William C. Eddy III, University of Illinois at Urbana – Champaign

Soil carbon sequestration in temperate agroforestry systems
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Sequestering atmospheric carbon (C) in the soil through enhanced agricultural practices is an acclaimed tactic in combating climate change. Nevertheless, the strategy sometimes encounters limitations, e.g., the leakage effect in food production associated to extensification, or higher nitrous oxide emissions followed higher nitrogen demand by an ambitious increase in biomass production. Agroforestry (AF) is seen as a promising land use option that can make a substantial contribution to C sequestration without simultaneously exacerbating the dilemmas described above. While a number of global meta-studies on AF and C sequestration exist, most of them are for the tropics and subtropics. Our meta-analysis focuses on the temperate zones of the Koeppen-Geiger climate map provides robust values for 34 observations in Europe, 17 in North America and two in Asia and tests for numerous possible control factors. The results show that AF has a great potential for C sequestration in temperate climates. Soil organic carbon (SOC) stocks were higher in the topsoil than in the control in 70% of the observations, and in 80% of the subsoil samples, albeit large variation in the data. The amount of C sequestrated during the duration of the experiments was slightly higher at 0-20 cm compared with 20-40 cm soil depth (mean 0.20 ± 0.83 and 0.13 ± 0.24 t OC yr-1). Hedgerows revealed statistically significant higher sequestration rates than silvopasture. Whereas the absolute amount of stored SOC did not differ between tree types, i.e. broadleaf or coniferous, sequestration rates in broadleaf were higher than in coniferous systems.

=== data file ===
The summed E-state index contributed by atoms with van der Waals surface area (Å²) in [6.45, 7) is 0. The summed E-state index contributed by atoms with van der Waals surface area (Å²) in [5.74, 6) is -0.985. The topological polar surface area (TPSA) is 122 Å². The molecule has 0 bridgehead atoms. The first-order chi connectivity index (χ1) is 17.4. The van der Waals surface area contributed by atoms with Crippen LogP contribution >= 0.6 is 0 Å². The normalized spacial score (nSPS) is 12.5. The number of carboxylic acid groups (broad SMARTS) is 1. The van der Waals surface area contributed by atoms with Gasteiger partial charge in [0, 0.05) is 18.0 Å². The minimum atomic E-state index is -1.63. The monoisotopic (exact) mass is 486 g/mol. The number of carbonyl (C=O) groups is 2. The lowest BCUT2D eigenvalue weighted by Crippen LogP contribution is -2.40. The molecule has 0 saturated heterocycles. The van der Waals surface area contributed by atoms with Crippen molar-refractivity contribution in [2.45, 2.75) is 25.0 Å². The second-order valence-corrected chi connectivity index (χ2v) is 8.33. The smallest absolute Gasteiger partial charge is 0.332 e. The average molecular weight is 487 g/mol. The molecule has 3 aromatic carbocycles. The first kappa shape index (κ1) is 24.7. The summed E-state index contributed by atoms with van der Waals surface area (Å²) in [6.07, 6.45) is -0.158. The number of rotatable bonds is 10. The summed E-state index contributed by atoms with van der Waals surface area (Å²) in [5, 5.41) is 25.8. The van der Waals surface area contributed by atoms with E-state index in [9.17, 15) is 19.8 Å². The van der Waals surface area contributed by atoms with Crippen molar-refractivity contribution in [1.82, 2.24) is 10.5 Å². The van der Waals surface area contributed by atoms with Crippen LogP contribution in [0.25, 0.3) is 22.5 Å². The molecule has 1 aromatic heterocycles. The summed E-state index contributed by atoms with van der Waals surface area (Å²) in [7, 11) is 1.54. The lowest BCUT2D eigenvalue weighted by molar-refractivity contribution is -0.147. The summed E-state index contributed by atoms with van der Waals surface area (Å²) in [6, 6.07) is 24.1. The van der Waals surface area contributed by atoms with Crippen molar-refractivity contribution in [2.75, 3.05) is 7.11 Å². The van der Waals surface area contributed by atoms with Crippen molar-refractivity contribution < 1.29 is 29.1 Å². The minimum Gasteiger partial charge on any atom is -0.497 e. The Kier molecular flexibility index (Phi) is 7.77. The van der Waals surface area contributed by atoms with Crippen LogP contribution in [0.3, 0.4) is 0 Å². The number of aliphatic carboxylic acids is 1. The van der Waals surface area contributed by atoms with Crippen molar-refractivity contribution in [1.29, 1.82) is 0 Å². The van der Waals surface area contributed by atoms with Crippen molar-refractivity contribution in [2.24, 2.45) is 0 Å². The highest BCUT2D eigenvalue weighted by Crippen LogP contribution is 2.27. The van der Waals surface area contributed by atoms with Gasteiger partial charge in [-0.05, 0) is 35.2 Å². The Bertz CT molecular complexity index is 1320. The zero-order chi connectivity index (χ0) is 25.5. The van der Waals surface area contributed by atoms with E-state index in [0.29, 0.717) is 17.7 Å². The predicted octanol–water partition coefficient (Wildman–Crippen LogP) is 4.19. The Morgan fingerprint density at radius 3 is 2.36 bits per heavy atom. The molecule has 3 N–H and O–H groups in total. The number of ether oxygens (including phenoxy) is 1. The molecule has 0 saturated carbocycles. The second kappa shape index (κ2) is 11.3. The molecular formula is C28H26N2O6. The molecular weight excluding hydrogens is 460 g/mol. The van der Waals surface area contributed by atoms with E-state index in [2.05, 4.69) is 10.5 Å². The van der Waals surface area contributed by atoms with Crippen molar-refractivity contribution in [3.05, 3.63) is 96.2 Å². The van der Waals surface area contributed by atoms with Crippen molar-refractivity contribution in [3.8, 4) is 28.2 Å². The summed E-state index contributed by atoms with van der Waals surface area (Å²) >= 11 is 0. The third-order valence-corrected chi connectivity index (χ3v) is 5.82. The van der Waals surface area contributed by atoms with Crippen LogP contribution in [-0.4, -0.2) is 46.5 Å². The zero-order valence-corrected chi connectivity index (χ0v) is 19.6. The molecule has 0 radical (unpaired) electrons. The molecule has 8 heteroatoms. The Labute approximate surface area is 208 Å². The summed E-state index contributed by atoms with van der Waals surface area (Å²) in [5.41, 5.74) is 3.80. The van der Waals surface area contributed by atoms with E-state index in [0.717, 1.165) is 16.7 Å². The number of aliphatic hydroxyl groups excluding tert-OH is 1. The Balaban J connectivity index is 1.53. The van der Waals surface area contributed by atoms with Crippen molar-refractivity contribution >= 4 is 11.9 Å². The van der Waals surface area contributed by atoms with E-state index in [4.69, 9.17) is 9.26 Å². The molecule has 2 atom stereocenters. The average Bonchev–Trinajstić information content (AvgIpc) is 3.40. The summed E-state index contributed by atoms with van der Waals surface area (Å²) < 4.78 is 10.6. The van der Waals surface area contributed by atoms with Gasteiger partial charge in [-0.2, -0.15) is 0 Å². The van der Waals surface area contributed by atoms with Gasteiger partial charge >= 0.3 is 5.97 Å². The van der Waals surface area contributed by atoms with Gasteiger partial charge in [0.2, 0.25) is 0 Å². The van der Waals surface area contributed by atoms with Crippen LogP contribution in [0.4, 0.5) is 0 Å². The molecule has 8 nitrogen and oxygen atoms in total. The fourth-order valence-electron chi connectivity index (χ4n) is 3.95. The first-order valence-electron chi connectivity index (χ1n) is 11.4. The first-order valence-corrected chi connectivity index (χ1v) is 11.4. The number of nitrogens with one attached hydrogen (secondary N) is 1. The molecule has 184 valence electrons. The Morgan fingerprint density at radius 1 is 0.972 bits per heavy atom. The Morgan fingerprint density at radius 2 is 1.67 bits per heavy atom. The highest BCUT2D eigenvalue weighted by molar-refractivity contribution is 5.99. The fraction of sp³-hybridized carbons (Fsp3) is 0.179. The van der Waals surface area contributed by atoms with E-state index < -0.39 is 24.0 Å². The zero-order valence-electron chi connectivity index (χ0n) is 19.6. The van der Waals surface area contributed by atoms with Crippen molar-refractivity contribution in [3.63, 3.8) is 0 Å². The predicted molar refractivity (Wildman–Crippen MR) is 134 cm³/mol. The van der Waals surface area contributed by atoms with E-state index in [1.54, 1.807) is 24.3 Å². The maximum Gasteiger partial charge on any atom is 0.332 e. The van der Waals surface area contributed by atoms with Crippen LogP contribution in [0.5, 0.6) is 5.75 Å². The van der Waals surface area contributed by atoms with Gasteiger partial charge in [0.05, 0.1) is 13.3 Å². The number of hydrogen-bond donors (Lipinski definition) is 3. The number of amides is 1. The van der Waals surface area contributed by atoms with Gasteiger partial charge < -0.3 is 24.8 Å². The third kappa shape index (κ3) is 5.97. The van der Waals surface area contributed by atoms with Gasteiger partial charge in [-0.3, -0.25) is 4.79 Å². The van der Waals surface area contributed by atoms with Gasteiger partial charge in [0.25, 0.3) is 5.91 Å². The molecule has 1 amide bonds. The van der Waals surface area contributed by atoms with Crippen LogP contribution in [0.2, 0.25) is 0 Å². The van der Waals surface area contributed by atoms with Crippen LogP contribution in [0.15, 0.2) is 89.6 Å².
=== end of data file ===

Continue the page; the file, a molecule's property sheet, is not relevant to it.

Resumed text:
Rico Hübner, Chair, Strategic Landscape Planning and Management, TUM School of Life Sciences, Technical University of Munich, Freising, Germany; German Association for Agroforestry – DeFAF, Cottbus, Germany

Carbon sequestration potential of orchard meadows in the foothills of the Bavarian Alps